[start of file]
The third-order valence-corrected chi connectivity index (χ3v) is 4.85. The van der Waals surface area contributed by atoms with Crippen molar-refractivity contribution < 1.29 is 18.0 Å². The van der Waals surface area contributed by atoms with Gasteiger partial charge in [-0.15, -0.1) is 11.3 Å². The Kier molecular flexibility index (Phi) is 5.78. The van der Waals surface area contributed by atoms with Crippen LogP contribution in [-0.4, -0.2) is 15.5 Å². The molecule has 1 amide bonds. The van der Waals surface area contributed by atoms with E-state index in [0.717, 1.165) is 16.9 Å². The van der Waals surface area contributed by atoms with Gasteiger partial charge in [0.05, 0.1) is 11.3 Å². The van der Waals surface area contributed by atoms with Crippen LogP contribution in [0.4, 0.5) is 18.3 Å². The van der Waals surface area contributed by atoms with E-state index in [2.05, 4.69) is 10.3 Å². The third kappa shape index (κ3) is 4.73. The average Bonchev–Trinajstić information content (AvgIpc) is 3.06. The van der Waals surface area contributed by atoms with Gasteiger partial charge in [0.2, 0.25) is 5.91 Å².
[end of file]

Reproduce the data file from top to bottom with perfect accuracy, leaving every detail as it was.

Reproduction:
The third-order valence-corrected chi connectivity index (χ3v) is 4.85. The van der Waals surface area contributed by atoms with Crippen molar-refractivity contribution < 1.29 is 18.0 Å². The van der Waals surface area contributed by atoms with Gasteiger partial charge in [-0.15, -0.1) is 11.3 Å². The Kier molecular flexibility index (Phi) is 5.78. The van der Waals surface area contributed by atoms with Crippen LogP contribution in [-0.4, -0.2) is 15.5 Å². The molecule has 1 amide bonds. The van der Waals surface area contributed by atoms with E-state index in [0.717, 1.165) is 16.9 Å². The van der Waals surface area contributed by atoms with Gasteiger partial charge in [0.05, 0.1) is 11.3 Å². The van der Waals surface area contributed by atoms with Crippen LogP contribution in [0.4, 0.5) is 18.3 Å². The van der Waals surface area contributed by atoms with E-state index in [2.05, 4.69) is 10.3 Å². The third kappa shape index (κ3) is 4.73. The average Bonchev–Trinajstić information content (AvgIpc) is 3.06. The van der Waals surface area contributed by atoms with Gasteiger partial charge in [0.2, 0.25) is 5.91 Å².